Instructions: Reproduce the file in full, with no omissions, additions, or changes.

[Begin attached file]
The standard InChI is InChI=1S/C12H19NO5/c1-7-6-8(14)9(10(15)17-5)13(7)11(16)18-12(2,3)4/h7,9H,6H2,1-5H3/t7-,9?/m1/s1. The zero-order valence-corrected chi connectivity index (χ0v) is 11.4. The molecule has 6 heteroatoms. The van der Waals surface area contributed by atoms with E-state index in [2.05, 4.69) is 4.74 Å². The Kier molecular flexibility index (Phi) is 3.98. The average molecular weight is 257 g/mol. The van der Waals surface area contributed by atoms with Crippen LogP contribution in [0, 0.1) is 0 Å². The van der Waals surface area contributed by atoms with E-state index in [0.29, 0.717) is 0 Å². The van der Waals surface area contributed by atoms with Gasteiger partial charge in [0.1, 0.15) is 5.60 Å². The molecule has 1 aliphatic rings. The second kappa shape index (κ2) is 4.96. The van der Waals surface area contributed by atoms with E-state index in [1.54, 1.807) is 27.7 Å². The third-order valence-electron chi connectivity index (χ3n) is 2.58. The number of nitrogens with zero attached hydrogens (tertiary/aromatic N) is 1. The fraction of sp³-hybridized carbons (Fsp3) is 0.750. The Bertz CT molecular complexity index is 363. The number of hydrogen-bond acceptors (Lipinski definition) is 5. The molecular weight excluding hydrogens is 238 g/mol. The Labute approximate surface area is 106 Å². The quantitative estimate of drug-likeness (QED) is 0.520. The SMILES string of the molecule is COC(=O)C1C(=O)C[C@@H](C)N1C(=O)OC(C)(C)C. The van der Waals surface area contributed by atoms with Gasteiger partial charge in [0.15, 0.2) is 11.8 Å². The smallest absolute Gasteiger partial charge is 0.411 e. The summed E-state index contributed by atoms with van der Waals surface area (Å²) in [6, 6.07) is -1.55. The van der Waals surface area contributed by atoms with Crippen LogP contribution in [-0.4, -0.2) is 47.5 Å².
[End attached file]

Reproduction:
The standard InChI is InChI=1S/C12H19NO5/c1-7-6-8(14)9(10(15)17-5)13(7)11(16)18-12(2,3)4/h7,9H,6H2,1-5H3/t7-,9?/m1/s1. The zero-order valence-corrected chi connectivity index (χ0v) is 11.4. The molecule has 6 heteroatoms. The van der Waals surface area contributed by atoms with E-state index in [2.05, 4.69) is 4.74 Å². The Kier molecular flexibility index (Phi) is 3.98. The average molecular weight is 257 g/mol. The van der Waals surface area contributed by atoms with Crippen LogP contribution in [0, 0.1) is 0 Å². The van der Waals surface area contributed by atoms with E-state index in [0.29, 0.717) is 0 Å². The van der Waals surface area contributed by atoms with Gasteiger partial charge in [0.1, 0.15) is 5.60 Å². The molecule has 1 aliphatic rings. The second kappa shape index (κ2) is 4.96. The van der Waals surface area contributed by atoms with E-state index in [1.54, 1.807) is 27.7 Å². The third-order valence-electron chi connectivity index (χ3n) is 2.58. The number of nitrogens with zero attached hydrogens (tertiary/aromatic N) is 1. The fraction of sp³-hybridized carbons (Fsp3) is 0.750. The Bertz CT molecular complexity index is 363. The number of hydrogen-bond acceptors (Lipinski definition) is 5. The molecular weight excluding hydrogens is 238 g/mol. The Labute approximate surface area is 106 Å². The quantitative estimate of drug-likeness (QED) is 0.520. The SMILES string of the molecule is COC(=O)C1C(=O)C[C@@H](C)N1C(=O)OC(C)(C)C. The van der Waals surface area contributed by atoms with Gasteiger partial charge in [0.15, 0.2) is 11.8 Å². The smallest absolute Gasteiger partial charge is 0.411 e. The summed E-state index contributed by atoms with van der Waals surface area (Å²) in [6, 6.07) is -1.55. The van der Waals surface area contributed by atoms with Crippen LogP contribution in [-0.4, -0.2) is 47.5 Å².